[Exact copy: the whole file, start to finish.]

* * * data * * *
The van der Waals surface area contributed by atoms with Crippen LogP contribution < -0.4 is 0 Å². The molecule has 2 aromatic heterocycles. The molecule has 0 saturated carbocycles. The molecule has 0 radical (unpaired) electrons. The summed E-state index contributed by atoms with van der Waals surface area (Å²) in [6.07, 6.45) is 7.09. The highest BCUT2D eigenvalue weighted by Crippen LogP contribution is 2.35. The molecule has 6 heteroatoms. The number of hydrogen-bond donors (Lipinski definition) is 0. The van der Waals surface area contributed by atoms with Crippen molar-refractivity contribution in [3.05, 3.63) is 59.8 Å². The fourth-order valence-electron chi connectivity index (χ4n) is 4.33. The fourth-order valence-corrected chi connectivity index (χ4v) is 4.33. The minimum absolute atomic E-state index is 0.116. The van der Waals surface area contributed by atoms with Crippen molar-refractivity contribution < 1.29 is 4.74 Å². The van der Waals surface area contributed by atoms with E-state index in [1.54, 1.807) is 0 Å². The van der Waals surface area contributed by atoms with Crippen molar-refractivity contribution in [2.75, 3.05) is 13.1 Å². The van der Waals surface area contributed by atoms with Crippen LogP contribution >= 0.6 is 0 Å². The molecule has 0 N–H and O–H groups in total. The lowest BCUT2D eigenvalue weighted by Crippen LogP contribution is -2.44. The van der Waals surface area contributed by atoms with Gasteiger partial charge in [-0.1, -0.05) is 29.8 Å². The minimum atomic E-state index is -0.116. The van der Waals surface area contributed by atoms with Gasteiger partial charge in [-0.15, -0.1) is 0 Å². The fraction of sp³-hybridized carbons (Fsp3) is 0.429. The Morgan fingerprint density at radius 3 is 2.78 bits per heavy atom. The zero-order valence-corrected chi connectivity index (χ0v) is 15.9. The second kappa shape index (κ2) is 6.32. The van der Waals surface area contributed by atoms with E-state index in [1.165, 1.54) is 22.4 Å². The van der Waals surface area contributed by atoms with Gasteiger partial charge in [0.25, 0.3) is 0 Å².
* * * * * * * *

The van der Waals surface area contributed by atoms with Crippen LogP contribution < -0.4 is 0 Å². The molecule has 2 aromatic heterocycles. The molecule has 0 saturated carbocycles. The molecule has 0 radical (unpaired) electrons. The summed E-state index contributed by atoms with van der Waals surface area (Å²) in [6.07, 6.45) is 7.09. The highest BCUT2D eigenvalue weighted by Crippen LogP contribution is 2.35. The molecule has 6 heteroatoms. The number of hydrogen-bond donors (Lipinski definition) is 0. The van der Waals surface area contributed by atoms with Crippen molar-refractivity contribution in [3.05, 3.63) is 59.8 Å². The fourth-order valence-electron chi connectivity index (χ4n) is 4.33. The fourth-order valence-corrected chi connectivity index (χ4v) is 4.33. The minimum absolute atomic E-state index is 0.116. The van der Waals surface area contributed by atoms with Crippen molar-refractivity contribution < 1.29 is 4.74 Å². The van der Waals surface area contributed by atoms with E-state index in [1.54, 1.807) is 0 Å². The van der Waals surface area contributed by atoms with Crippen molar-refractivity contribution in [2.75, 3.05) is 13.1 Å². The van der Waals surface area contributed by atoms with Crippen LogP contribution >= 0.6 is 0 Å². The molecule has 0 N–H and O–H groups in total. The lowest BCUT2D eigenvalue weighted by Crippen LogP contribution is -2.44. The van der Waals surface area contributed by atoms with Gasteiger partial charge in [-0.1, -0.05) is 29.8 Å². The minimum atomic E-state index is -0.116. The van der Waals surface area contributed by atoms with Gasteiger partial charge in [-0.15, -0.1) is 0 Å². The fraction of sp³-hybridized carbons (Fsp3) is 0.429. The Morgan fingerprint density at radius 3 is 2.78 bits per heavy atom. The zero-order valence-corrected chi connectivity index (χ0v) is 15.9. The second kappa shape index (κ2) is 6.32. The van der Waals surface area contributed by atoms with E-state index in [1.165, 1.54) is 22.4 Å². The van der Waals surface area contributed by atoms with Gasteiger partial charge in [0.25, 0.3) is 0 Å².